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So as of yesterday, I’ve been approved to move forward with some usability testing on our online application for admission. As an excellent bonus, I’ll be allowed to waive the application fee of the students who help us by letting them observe them.
Our Directors Planning Team, which collectively makes most of the important decisions in the office (which I’m a member of), was somewhat characteristically interested in the details. Who are we testing? Just students who visit? Out-of-state students? Students in the different regions of Pennsylvania? Those who visit our Community Recruitment Centers? I took it a step farther to make it clear that breadth isn’t necessarily our aim considering our resources for the project–as of yet, I have no further funding approved–by suggesting transfers and international students. Further than that, we should look at adult students. But if I intend to test 5 – 10 students, there’s no way we’ll hit all these populations. How do we balance my funding, resources, support, and time? Not to mention equipment and travel, possibly?
The easy answer is: we don’t. Keeping it simple and keeping it close to home (so to speak) keeps it feasible. And we’ll get plenty of useful feedback just with that, potentially more than we can change in the time we have. If I get the funding and time I need, though, the equation changes completely.
This morning (during the Spend a Summer Day admissions presentation, I’ll admit, with the caveat that I’ve seen it five times now) I started mulling over my own questions about the project, which in some ways I find more important. What should we ask on a pre- or post-survey? Do we really strip this down to make it fast and easy and not have either? Do I want to publish/speak on this topic and thus slow us down with the IRB process? (No, probably not. What we do now falls under process-improvement and hasn’t required one thus far.)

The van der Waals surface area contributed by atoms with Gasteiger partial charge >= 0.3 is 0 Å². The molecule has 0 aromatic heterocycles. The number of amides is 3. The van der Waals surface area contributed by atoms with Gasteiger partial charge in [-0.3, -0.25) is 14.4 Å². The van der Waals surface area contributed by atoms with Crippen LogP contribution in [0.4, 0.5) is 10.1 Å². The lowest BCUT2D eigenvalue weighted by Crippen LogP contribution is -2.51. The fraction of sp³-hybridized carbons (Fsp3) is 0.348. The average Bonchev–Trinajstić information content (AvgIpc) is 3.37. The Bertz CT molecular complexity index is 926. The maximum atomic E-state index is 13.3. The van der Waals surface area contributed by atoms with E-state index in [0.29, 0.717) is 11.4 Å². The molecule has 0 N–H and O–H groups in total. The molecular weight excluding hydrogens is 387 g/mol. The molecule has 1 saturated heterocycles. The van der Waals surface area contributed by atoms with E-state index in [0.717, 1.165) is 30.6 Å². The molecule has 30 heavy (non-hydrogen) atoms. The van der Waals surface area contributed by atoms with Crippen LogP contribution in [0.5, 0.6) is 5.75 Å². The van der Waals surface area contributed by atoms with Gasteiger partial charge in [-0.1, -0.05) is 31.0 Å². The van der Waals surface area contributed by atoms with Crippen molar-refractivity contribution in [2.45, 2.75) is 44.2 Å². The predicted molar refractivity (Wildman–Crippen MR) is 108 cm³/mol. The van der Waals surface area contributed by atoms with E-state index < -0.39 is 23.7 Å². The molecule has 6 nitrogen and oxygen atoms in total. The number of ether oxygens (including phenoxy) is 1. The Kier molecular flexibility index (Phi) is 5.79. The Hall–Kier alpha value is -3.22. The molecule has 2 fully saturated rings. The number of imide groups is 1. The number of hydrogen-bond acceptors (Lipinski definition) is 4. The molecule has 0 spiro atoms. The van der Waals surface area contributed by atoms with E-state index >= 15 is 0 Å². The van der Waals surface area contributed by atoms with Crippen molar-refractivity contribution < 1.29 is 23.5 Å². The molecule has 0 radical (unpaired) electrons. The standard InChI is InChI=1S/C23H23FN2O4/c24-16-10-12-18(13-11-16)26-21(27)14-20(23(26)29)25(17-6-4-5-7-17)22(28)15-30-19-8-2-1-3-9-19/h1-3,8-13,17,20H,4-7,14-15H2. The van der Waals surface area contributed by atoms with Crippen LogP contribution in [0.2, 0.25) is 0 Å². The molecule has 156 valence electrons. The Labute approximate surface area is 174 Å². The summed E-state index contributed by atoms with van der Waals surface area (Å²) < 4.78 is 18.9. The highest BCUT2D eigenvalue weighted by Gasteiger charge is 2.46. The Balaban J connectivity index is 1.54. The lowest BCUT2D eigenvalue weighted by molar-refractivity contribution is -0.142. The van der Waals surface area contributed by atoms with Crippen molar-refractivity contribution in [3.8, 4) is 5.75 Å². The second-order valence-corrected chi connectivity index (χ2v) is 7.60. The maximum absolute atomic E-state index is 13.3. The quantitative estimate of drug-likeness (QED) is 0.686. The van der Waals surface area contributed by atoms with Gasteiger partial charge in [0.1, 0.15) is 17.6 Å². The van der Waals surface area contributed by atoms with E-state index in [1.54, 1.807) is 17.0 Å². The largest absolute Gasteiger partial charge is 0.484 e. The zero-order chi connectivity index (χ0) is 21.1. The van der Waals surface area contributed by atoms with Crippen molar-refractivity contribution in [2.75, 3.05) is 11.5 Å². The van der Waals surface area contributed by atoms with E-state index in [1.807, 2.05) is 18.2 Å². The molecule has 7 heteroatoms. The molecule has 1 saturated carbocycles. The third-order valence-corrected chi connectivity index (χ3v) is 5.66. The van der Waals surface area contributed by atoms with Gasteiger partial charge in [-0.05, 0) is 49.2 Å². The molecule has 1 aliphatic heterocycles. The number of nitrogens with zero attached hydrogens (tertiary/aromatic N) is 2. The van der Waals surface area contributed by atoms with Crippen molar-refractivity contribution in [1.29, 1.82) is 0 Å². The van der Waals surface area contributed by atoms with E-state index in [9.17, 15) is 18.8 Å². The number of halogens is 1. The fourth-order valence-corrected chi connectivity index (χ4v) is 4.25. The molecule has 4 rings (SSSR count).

Should I contact my Usability Engineering instructor from last semester and see if he knows a student who might be interested in helping with this very important research? Do we want to try to include someone with accessibility issues to make the point that we need to work on that end of things? (One rule of usability testing is not to go in with an agenda, so I probably shouldn’t pursue this.)
The questions go on and on.
In the end, we’ll probably end up on the end of a stripped-down version, because doing that way gets it done. Getting ambitious may mean it doesn’t happen, and I’d hate for that to occur. We need to know what real students do rather than continuing to make suppositions.